Nothing is known about the Venetian instrumental composer Dario Castello (c.1590-c.1568) himself. In fact, it has even been suggested that “Castello” was a pseudonym, despite its being a name common in Venice. Castello’s compositions, however, were and continue to be popular, suggesting that he was among the leading instrumental composers of the early seventeenth century; his works require technical proficiency rarely found among those of his contemporaries. His first volume of “Sonate Concertate” appeared in Venice in 1621, a second in 1629. We heard Sonata Seconda, from the latter collection, played on soprano recorder and organ. Weaving the small contrasted sections featuring virtuoso solo sections (recorder) into concertante exchanges and back again, Florentin’s playing was fresh and interesting, creative in its embellishments and attentive to dissonances, with Am-David sensitive to the nuances of each section.

An Italian composer of mostly sacred music, Paolo Benedetto Bellinzani (c.1690-1757), little known today, but, in his time, known all over Italy for pushing the requirements of recorder playing to a higher level and for the quantity and quality of his works, was one of the many composers to write variations to the 8-bar ground of the Portuguese dance melody ostinato “La Follia”, along with A.Scarlatti, Corelli, C.P.E.Bach, Kapsberger and Lully, to mention a few. This concert was a fine opportunity to hear Bellinzani’s “La Follia” Variations opus 3 (1720), a work not often heard, with both artists exploring the moods, colors, technical- and textural ideas of the divisions, and not all allotted exclusively to the recorder role. Florentin tackled the technical feats of fast arpeggiation, voicing within textures, rhetorical- and intimate moments, both artists providing contrasts between divisions.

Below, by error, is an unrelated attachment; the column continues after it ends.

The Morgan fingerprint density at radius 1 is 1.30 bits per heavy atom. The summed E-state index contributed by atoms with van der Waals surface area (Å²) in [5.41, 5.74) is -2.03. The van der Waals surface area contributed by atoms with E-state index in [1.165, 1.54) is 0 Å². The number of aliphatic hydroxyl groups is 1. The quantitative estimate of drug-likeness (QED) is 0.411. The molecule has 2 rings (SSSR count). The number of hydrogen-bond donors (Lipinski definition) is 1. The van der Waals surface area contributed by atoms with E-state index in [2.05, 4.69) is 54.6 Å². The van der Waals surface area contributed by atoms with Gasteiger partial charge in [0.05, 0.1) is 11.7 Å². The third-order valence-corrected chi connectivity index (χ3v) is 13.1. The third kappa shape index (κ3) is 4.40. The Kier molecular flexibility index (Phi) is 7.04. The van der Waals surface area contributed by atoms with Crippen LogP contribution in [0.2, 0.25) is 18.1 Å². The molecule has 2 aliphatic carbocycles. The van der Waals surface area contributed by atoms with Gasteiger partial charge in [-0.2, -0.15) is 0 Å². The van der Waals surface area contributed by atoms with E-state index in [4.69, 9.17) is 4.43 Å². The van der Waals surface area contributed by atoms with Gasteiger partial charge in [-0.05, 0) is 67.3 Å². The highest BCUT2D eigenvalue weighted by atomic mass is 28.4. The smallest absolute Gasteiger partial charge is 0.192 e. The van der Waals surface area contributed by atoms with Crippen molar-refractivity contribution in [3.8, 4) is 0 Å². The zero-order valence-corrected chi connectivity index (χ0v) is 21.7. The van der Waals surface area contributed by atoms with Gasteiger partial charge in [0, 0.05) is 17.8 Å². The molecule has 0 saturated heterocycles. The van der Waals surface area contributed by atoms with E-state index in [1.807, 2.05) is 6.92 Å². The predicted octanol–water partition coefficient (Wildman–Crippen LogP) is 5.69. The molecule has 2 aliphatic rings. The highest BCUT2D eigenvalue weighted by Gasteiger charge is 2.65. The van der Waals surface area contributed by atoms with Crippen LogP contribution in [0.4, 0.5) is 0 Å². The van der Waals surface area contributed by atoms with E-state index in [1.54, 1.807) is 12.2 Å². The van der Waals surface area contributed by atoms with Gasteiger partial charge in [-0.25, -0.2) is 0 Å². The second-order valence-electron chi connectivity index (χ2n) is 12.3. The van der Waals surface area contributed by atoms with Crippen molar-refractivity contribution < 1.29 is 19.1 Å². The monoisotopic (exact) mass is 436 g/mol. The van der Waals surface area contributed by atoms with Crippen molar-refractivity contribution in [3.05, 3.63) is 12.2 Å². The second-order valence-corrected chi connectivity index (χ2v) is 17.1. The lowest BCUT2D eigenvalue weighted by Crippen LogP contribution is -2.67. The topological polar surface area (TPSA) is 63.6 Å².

Doret Florentin left the organ loft to perform J.S.Bach’s Partita for Solo Flute BWV 1013 from the front of the church. A unique work, Bach’s other suites for solo instruments are for stringed instruments. Not being a flautist, Bach was left to his own ingenuity in producing this superb suite using dances popular at the time. Florentin’s performance of it, bringing out the work’s implied counterpoint and harmonic references via its daring leaps and chromaticism, was expressive, delicate and profound, the final Bourree anglais light and playful. Taking into account the acoustic of the church, Florentin paced each movement strategically, presenting the High Baroque charm and beauty of the Partita to her audience.

The concert ended with J.S.Bach’s Sonata for Flute and Keyboard BWV 1030. Thought to have been composed some time between 1720 and 1741, it is one of three sonatas (1030-1032) to which the composer wrote out the right hand of the keyboard part in full. Originally composed G minor, Bach transposed it to B minor for the transverse flute. Which was then taking over from the recorder; the solo sonata is played in C minor on the recorder. Opening with the expansive, singing first movement, Florentin and Am-David expressed the work’s solemn and aristocratic character as well as its energy.

Despite the Redeemer Church’s welcoming acoustic, performing in a church is no small order when it comes to articulacy, good taste and balance. Florentin and Am-David make it seem easy! This was surely one of the most delightful and pleasurable Baroque concerts of the season. Unfortunately, the recital was not publicized in the local press. For the sake of those music-lovers who missed it, the concert really should be performed again. Not to be missed!